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The Know Your Rights Blog


We are pleased to report that our own MJ has been appointed as a member of the Advisory Committee for the Independent Book Publishers Association.

This is a working committee for IBPA, tasked with tasked with identifying, prioritizing, and developing strategies to address issues of concern to independent publishers.

Read the full announcement from IBPA here.

Congratulations, MJ!

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*Originally published 8/30/2016, updated June 26, 2020.

You've created your material and sent it out into the world, whether in a print edition or simply "out there" on your blog or website. You have loyal customers and fans. But what do you do to make certain that someone unscrupulous doesn't take your material, adopt it as their own, and put it out into the world as a competing product?

Searching for infringing uses of your images, art, or writing on the web can be a daunting project. Simply typing in the title or description of your work into a search engine will likely bring back matches, several of which may be infringing.

Then, the process of notice-and-takedown begins. The Digital Millenium Copyright Act (DMCA Act) allows for copyright holders to follow a process to notify and request that infringers remove illegal content from their sites. You really don't need another person involved to send a DMCA letter, but if you are unfortunate to have your material copied in multiple places, it may be like a game of whack-a-mole to get all of that illegal content removed. Many artists, photographers, writers and even publishers do not have the resources to tackle this kind of monitoring and pursuit beyond an ad hoc basis.

Companies and services exist to help content creators more easily find infringing material and issue notice. Case in point, a product listed in this article purports to assist photographers find their material online (for free). Others, such as sneakily adapt the moniker of the original law to promote their services to publishers (for a fee).

Buyer beware, of course.

What should you do? So set realistic expectations for what you want accomplished when you contract with any new anti-pirate service or company. Consider whether there is one product in particular that you feel has been infringed on most? Does that product contain the heart of your mission or is your reputation at stake as a result of the infringing activity? Is the investment in time or money worth pursuing pirates and bad links?

Ultimately, when it comes to protecting your intellectual property, your best move prior to engaging a service to pursue infringing material online is to register the work with the US Copyright Office. Without that record, any DMCA takedown that ultimately results in an infringement suit will likely sit dead in the water (and there is not yet a small claims court for copyright).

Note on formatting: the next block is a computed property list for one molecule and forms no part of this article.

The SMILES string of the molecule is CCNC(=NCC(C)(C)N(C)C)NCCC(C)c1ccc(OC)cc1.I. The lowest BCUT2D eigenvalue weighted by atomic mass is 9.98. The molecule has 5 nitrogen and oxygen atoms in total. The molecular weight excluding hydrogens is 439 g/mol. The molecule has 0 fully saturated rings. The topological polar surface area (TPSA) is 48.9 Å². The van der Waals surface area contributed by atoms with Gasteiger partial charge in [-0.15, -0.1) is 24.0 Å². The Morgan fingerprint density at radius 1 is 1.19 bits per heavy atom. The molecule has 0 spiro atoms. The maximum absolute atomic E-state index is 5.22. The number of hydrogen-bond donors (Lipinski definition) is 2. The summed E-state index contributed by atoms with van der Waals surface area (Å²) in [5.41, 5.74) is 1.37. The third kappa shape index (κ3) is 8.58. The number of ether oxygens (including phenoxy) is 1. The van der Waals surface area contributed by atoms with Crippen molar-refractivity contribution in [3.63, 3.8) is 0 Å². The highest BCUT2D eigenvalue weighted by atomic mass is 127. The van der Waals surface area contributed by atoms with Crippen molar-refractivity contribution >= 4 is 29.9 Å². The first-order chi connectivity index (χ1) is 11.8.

#copyright #infringment #online #DMCAact #DMCA #noticeandtakedown #CASEAct

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  • Writer's pictureMJ

You're ready to license rights to your titles. But how do licensing activities fit into your publishing timeline?

As your spring and summer titles release to consumers, licensing professionals like us continue to push for additional placements for your list.

But it's also time for us to start tending to your 2021 releases.

Yes, 2021.

Although it might *feel* premature to be thinking about licensing opportunities for books that are publishing post-holiday rush and up to almost a year from now, your potential licensees are starting to make their inquiries, and will close their first selections within a few short months. As a reminder, generally, the spans and selection times for licensees like book clubs, audio publishers, and even foreign rights follow this pattern: Titles publishing July through December ("fall"): Pitches begin in January, and selections first selections are complete by early March. A few licensees may select for late in the season through April or May. Titles publishing January through June ("spring"): Pitches begin in May, and first selections generally are complete by the end of July, though some will continue to select for late in the season through October. This means that the window is starting to close for spring 2021 titles (although there's still plenty of time for serial, foreign, and other rights). From this timeline, you can see that we are beginning to enter prime time for spring 2021 selections. What does this mean for your list? Ideally, we like to have preliminary materials for spring 2021 (i.e., bibliographic information, initial sell sheets and sample chapters) in hand for our first inquiries starting in May or June, with early manuscripts and other marketing material following in June and July. This does not mean that we can't pitch outside of these seasons*, but the chances for more positive inquiries go up if we start pitches earlier. To that end, we would like your preliminary list of titles for 2021 as soon as possible! *The timeline for international inquiries is a bit different. These tend to run year-round, and they are driven by buzz and good reviews and advanced materials as well as strong marketing plans. We'll write more on international licensing in a future post.

It's important to keep your licensing professional updated on any new reviews, big marketing opportunities, and other materials available as you have them. For example, here at GPC, we are updating our international partners constantly.

Have questions, or have a title you want us to pitch for licensing? Get in touch!

#licensing #publishing #subsidiaryrights

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